JACKSONVILLE — The heat is on, and Cherokee County residents are reminded to use precautions to ensure they get through summer without putting their health – or their pets' – at risk. The Centers for Disease Control and Prevention is urging people to prepare for extreme heat this summer by staying cool, hydrated, and informed.
“No one should die from a heat wave, but every year on average, extreme heat causes 658 deaths in the United States – more than tornadoes, hurricanes, floods and lightning combined,” said Robin Ikeda, acting director of the National Center for Environmental Health and Agency for Toxic Substances and Disease Registry. “Taking common sense steps in extreme temperatures can prevent heat-related illnesses and deaths.”
According to Jacksonville Fire Chief Brett Smith, when temperatures begin rising, his department starts seeing an increase in heat-related emergencies.
“It's because people are not conditioned for it – they don't hydrate enough to account for their fluid loss when it's hotter,” he said. “We need to be aware of our surroundings, and understand that when we realize we're in trouble, often it's too late to do something about it. So we need to pay attention to what our bodies are telling us, whether it's at work or at play.”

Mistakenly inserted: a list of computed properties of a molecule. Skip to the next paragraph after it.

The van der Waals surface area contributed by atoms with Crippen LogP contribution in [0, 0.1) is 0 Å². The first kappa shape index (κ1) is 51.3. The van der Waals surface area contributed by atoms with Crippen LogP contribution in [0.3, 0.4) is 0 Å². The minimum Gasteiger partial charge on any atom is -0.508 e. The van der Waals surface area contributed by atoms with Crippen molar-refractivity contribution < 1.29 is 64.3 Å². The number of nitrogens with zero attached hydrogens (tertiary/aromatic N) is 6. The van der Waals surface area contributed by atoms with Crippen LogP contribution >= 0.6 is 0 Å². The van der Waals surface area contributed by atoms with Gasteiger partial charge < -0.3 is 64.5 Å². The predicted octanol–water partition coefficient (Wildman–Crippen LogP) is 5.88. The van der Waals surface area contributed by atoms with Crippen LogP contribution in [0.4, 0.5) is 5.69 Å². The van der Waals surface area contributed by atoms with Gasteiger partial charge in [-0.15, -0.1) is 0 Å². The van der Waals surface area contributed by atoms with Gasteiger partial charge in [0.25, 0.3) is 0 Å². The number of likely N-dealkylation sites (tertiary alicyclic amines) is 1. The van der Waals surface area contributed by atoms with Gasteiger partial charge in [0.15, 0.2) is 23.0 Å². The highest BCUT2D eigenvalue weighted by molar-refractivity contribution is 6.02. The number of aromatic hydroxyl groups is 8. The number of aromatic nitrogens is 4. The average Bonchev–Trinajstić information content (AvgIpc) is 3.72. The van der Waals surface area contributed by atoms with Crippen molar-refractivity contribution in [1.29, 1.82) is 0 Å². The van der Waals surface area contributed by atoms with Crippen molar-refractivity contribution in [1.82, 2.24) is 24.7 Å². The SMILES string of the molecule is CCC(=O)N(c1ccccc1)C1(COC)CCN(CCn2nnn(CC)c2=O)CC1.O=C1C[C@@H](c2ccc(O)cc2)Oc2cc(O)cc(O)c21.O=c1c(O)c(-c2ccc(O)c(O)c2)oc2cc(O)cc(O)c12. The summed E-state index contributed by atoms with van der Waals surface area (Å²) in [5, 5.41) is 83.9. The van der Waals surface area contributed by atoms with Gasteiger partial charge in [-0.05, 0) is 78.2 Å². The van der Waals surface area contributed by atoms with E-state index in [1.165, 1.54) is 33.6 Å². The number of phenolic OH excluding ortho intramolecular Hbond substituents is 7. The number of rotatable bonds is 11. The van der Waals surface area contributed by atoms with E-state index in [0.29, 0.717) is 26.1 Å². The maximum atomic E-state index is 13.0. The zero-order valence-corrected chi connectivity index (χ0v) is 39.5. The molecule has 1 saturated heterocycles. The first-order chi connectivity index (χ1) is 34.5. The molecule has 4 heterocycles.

Extreme heat can lead to very high body temperatures, brain and organ damage, even death, states the CDC website, which points out that heat-related illnesses occur when a person's body is are unable to compensate and cool themselves properly.
According to the oganization's Environmental Tracking Network from 1999 to 2009 three states, Arizona, California, and Texas accounted for approximately 40 percent of all heat-related deaths in the United States. Across the nation, heat-related deaths occur more frequently among males and among adults aged 65 and older.
The elderly, children, the poor or homeless, persons who work or exercise outdoors and those with chronic medical conditions are most at risk, the CDC site added.